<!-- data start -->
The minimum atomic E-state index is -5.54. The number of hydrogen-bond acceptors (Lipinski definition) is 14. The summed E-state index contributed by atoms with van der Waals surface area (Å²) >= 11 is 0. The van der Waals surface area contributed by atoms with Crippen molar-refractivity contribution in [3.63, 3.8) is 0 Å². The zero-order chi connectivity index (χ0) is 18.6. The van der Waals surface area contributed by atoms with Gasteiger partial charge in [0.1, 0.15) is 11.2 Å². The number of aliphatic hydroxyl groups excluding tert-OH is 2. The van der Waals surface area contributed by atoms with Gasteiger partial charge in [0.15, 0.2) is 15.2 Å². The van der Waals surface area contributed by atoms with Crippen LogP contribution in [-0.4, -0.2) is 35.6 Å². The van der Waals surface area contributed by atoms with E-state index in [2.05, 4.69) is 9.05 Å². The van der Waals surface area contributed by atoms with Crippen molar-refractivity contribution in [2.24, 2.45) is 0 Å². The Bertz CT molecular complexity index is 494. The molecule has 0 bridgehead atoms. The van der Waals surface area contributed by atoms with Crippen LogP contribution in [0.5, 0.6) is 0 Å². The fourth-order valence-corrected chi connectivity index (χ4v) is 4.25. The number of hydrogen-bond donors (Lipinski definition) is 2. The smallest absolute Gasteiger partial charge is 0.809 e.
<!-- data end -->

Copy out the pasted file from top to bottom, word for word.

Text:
The minimum atomic E-state index is -5.54. The number of hydrogen-bond acceptors (Lipinski definition) is 14. The summed E-state index contributed by atoms with van der Waals surface area (Å²) >= 11 is 0. The van der Waals surface area contributed by atoms with Crippen molar-refractivity contribution in [3.63, 3.8) is 0 Å². The zero-order chi connectivity index (χ0) is 18.6. The van der Waals surface area contributed by atoms with Gasteiger partial charge in [0.1, 0.15) is 11.2 Å². The number of aliphatic hydroxyl groups excluding tert-OH is 2. The van der Waals surface area contributed by atoms with Gasteiger partial charge in [0.15, 0.2) is 15.2 Å². The van der Waals surface area contributed by atoms with Crippen LogP contribution in [-0.4, -0.2) is 35.6 Å². The van der Waals surface area contributed by atoms with E-state index in [2.05, 4.69) is 9.05 Å². The van der Waals surface area contributed by atoms with Crippen molar-refractivity contribution in [2.24, 2.45) is 0 Å². The Bertz CT molecular complexity index is 494. The molecule has 0 bridgehead atoms. The van der Waals surface area contributed by atoms with Crippen LogP contribution in [0.5, 0.6) is 0 Å². The fourth-order valence-corrected chi connectivity index (χ4v) is 4.25. The number of hydrogen-bond donors (Lipinski definition) is 2. The smallest absolute Gasteiger partial charge is 0.809 e.